Title photo
frugal technology, simple living and guerrilla large-appliance repair

Regular blog here, 'microblog' there

Many of my traditional blog post live on this site, but a great majority of my social-style posts can be found on my much-busier microbloging site at updates.passthejoe.net. It's busier because my BlogPoster "microblogging" script generates short, Twitter-style posts from the Linux or Windows (or anywhere you can run Ruby with too many Gems) command line, uploads them to the web server and send them out on my Twitter and Mastodon feeds.

I used to post to this blog via scripts and Unix/Linux utilities (curl and Unison) that helped me mirror the files locally and on the server. Since this site recently moved hosts, none of that is set up. I'm just using SFTP and SSH to write posts and manage the site.

Disqus comments are not live just yet because I'm not sure about what I'm going to do for the domain on this site. I'll probably restore the old domain at first just to have some continuity, but for now I like using the "free" domain from this site's new host, NearlyFreeSpeech.net.

Mon, 27 Feb 2017

I finally replaced my HP Pavilion g6 keyboard

I had a new keyboard, and my "n" key on the old one broke again (the replacement was never as good as the original key), so I decided to pull the laptop apart and install the new keyboard.

While putting it all together, I did get one little screw wedged in a plastic hole (I'll extract that one later and replace it), but an old laptop can get along with many fewer case screws than it ships with. If you've ever had a used or otherwise repaired laptop, you know what I'm talking about.

The keyboard replacement wasn't too hard. I probably took out a lot more screws than needed to make it happen. I could have just removed the back panel, unscrewed the keyboard-retaining screw (that's the wedged-in-plastic one) and popped the keyboard out from behind/below by aggressively pushing on the proper spot with an eraser-tipped pencil.

I tried that, and it wasn't happening. I knew the keyboard was held in "tight" due to the last time I tried to replace it when I had the wrong part.

So I took out a bunch more screws and then tried again. The extra screws probably didn't need to be removed, but at that point I was more confident in the amount of pressure I was putting on that eraser-tipped pencil to push the keyboard out through the top of the laptop's plastic case.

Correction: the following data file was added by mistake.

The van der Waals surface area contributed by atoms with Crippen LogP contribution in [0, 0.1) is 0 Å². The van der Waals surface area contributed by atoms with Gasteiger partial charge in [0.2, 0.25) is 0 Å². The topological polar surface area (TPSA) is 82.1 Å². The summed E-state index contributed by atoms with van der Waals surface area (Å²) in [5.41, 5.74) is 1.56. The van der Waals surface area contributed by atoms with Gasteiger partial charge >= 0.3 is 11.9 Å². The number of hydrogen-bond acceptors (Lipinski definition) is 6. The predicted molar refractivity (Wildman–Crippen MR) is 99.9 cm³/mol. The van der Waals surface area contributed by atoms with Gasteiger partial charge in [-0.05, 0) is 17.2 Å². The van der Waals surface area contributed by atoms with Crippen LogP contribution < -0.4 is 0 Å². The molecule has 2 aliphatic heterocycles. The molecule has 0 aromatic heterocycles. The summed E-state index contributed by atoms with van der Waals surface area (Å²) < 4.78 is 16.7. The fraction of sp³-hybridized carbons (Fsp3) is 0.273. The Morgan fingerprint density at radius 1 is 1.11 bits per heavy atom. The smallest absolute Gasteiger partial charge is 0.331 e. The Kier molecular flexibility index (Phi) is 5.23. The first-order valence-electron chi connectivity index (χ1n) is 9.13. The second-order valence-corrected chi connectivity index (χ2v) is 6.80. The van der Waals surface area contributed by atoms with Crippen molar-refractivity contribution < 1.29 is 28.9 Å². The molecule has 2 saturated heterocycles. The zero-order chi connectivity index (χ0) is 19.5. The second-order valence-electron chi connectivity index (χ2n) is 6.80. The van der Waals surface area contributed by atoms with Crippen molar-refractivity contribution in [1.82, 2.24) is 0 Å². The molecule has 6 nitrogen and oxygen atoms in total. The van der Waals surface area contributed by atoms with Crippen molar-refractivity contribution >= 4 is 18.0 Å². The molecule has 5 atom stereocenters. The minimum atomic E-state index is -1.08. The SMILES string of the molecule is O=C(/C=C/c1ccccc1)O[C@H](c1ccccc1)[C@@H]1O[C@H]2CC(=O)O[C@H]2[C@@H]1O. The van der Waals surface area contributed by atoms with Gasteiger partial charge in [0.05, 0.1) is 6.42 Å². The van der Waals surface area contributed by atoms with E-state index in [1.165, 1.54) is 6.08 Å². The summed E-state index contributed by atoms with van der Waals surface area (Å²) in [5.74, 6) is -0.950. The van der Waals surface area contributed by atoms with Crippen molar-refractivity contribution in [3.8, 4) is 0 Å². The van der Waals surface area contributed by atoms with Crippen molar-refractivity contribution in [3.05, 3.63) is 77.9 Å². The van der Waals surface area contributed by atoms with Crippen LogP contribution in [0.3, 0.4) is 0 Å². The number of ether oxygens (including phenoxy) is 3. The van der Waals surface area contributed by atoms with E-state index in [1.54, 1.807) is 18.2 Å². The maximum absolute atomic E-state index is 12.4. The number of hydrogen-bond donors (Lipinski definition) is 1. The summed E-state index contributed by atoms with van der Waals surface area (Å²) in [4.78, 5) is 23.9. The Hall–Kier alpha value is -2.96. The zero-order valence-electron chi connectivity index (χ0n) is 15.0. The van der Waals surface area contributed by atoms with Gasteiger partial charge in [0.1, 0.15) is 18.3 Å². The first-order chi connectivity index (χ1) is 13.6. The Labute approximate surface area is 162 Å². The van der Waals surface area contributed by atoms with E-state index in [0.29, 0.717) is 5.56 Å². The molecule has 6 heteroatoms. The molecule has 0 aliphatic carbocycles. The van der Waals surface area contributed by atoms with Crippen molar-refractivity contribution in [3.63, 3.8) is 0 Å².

I got the keyboard out and pulled the ribbon cable.

Inserting the new keyboard's ribbon cable wasn't instant. It took me a couple of minutes to figure out how it snapped in. But I got it done, snapped the keyboard itself into the case and closed everything up.

It all works, and now I have a new keyboard on this laptop that will be 4 years old in a couple of months.

This keyboard isn't a "springy" as the other replacement keyboard I bought a few months back that didn't quite fit, but it'll do the job and give this laptop some more useful life.

My last laptop, a low-priced Lenovo G555, only lasted 2 years before it went to sleep and never woke up. This also-cheap HP Pavilion g6-2210us is still running at nearly 4 years old, but not without effort.

It just underscores my contention that you can't really get 5 years of service out of a laptop. If they don't fail mechanically or electronically, they'll be ancient in some other way. I'm no longer saying "don't pay more than $500 for a laptop," because I see real differences between the $500 and $700-900 laptops being offered these days. But I will say that no matter how much you pay, if you're beating the hell out of it like I do, don't expect more than two trouble-free years.

* Pictured above is the new keyboard before I put it in. After removing the hatch at the bottom of the laptop and removing a retaining screw, there is a little hole on which you can push at the keyboard from below with an eraser-tipped pencil and loosen its plastic grip with the case enough to start unsnapping it the rest of the way around for replacement.